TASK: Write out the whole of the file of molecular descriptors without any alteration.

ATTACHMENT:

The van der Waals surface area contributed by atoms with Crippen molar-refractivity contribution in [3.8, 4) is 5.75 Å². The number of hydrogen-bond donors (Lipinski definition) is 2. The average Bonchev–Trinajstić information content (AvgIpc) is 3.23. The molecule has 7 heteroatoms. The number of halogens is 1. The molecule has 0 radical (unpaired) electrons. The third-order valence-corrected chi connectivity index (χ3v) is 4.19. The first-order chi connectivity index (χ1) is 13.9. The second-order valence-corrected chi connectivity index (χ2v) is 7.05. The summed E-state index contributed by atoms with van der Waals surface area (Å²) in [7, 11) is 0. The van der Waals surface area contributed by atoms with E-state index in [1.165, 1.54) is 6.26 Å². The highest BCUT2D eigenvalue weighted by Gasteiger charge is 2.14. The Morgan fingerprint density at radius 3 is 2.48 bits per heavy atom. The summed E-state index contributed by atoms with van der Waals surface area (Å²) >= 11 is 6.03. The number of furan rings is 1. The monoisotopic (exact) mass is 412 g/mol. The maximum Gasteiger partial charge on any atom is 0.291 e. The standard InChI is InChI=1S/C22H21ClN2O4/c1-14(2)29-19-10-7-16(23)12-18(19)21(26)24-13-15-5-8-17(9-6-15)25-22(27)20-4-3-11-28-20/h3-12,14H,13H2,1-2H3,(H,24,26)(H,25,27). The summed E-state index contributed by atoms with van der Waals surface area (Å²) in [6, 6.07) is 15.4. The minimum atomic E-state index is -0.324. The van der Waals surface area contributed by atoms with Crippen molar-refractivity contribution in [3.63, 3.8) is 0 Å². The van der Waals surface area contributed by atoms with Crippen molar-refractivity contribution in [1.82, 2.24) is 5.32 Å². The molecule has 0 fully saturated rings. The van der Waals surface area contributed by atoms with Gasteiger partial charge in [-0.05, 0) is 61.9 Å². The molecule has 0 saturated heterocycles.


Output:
The van der Waals surface area contributed by atoms with Crippen molar-refractivity contribution in [3.8, 4) is 5.75 Å². The number of hydrogen-bond donors (Lipinski definition) is 2. The average Bonchev–Trinajstić information content (AvgIpc) is 3.23. The molecule has 7 heteroatoms. The number of halogens is 1. The molecule has 0 radical (unpaired) electrons. The third-order valence-corrected chi connectivity index (χ3v) is 4.19. The first-order chi connectivity index (χ1) is 13.9. The second-order valence-corrected chi connectivity index (χ2v) is 7.05. The summed E-state index contributed by atoms with van der Waals surface area (Å²) in [7, 11) is 0. The van der Waals surface area contributed by atoms with E-state index in [1.165, 1.54) is 6.26 Å². The highest BCUT2D eigenvalue weighted by Gasteiger charge is 2.14. The Morgan fingerprint density at radius 3 is 2.48 bits per heavy atom. The summed E-state index contributed by atoms with van der Waals surface area (Å²) >= 11 is 6.03. The number of furan rings is 1. The monoisotopic (exact) mass is 412 g/mol. The maximum Gasteiger partial charge on any atom is 0.291 e. The standard InChI is InChI=1S/C22H21ClN2O4/c1-14(2)29-19-10-7-16(23)12-18(19)21(26)24-13-15-5-8-17(9-6-15)25-22(27)20-4-3-11-28-20/h3-12,14H,13H2,1-2H3,(H,24,26)(H,25,27). The summed E-state index contributed by atoms with van der Waals surface area (Å²) in [6, 6.07) is 15.4. The minimum atomic E-state index is -0.324. The van der Waals surface area contributed by atoms with Crippen molar-refractivity contribution in [3.63, 3.8) is 0 Å². The van der Waals surface area contributed by atoms with Crippen molar-refractivity contribution in [1.82, 2.24) is 5.32 Å². The molecule has 0 fully saturated rings. The van der Waals surface area contributed by atoms with Gasteiger partial charge in [-0.05, 0) is 61.9 Å². The molecule has 0 saturated heterocycles.